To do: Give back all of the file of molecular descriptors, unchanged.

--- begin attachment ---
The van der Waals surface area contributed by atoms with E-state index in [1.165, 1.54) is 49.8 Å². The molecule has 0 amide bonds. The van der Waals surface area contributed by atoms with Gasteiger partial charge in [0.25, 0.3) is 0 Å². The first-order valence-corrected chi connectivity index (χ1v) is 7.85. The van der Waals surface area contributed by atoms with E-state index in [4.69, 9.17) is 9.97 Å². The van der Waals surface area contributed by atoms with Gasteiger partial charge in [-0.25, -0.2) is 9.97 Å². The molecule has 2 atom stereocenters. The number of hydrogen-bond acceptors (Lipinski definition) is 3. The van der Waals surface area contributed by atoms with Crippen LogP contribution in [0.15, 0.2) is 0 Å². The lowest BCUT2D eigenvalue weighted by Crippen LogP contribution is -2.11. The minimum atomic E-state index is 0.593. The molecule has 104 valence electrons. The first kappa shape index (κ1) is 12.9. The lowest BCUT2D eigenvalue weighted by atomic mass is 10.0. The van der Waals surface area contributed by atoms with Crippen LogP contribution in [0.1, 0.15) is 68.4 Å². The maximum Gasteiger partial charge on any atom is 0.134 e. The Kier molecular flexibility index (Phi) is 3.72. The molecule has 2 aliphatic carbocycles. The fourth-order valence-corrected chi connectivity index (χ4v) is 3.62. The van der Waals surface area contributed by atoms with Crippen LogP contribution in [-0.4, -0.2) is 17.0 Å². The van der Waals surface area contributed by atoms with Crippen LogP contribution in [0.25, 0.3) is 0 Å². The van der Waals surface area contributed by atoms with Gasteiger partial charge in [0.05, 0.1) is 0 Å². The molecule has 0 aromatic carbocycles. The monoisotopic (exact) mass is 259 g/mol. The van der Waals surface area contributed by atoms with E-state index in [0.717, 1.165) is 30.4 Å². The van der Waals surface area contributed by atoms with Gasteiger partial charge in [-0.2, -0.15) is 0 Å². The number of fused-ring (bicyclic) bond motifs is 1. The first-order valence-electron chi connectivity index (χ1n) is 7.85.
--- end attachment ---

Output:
The van der Waals surface area contributed by atoms with E-state index in [1.165, 1.54) is 49.8 Å². The molecule has 0 amide bonds. The van der Waals surface area contributed by atoms with Gasteiger partial charge in [0.25, 0.3) is 0 Å². The first-order valence-corrected chi connectivity index (χ1v) is 7.85. The van der Waals surface area contributed by atoms with E-state index in [4.69, 9.17) is 9.97 Å². The van der Waals surface area contributed by atoms with Gasteiger partial charge in [-0.25, -0.2) is 9.97 Å². The molecule has 2 atom stereocenters. The number of hydrogen-bond acceptors (Lipinski definition) is 3. The van der Waals surface area contributed by atoms with Crippen LogP contribution in [0.15, 0.2) is 0 Å². The lowest BCUT2D eigenvalue weighted by Crippen LogP contribution is -2.11. The minimum atomic E-state index is 0.593. The molecule has 104 valence electrons. The first kappa shape index (κ1) is 12.9. The lowest BCUT2D eigenvalue weighted by atomic mass is 10.0. The van der Waals surface area contributed by atoms with Crippen LogP contribution in [0.1, 0.15) is 68.4 Å². The maximum Gasteiger partial charge on any atom is 0.134 e. The Kier molecular flexibility index (Phi) is 3.72. The molecule has 2 aliphatic carbocycles. The fourth-order valence-corrected chi connectivity index (χ4v) is 3.62. The van der Waals surface area contributed by atoms with Crippen LogP contribution in [-0.4, -0.2) is 17.0 Å². The van der Waals surface area contributed by atoms with Crippen LogP contribution in [0.25, 0.3) is 0 Å². The van der Waals surface area contributed by atoms with Gasteiger partial charge in [0.05, 0.1) is 0 Å². The molecule has 0 aromatic carbocycles. The monoisotopic (exact) mass is 259 g/mol. The van der Waals surface area contributed by atoms with E-state index in [0.717, 1.165) is 30.4 Å². The van der Waals surface area contributed by atoms with Gasteiger partial charge in [-0.2, -0.15) is 0 Å². The number of fused-ring (bicyclic) bond motifs is 1. The first-order valence-electron chi connectivity index (χ1n) is 7.85.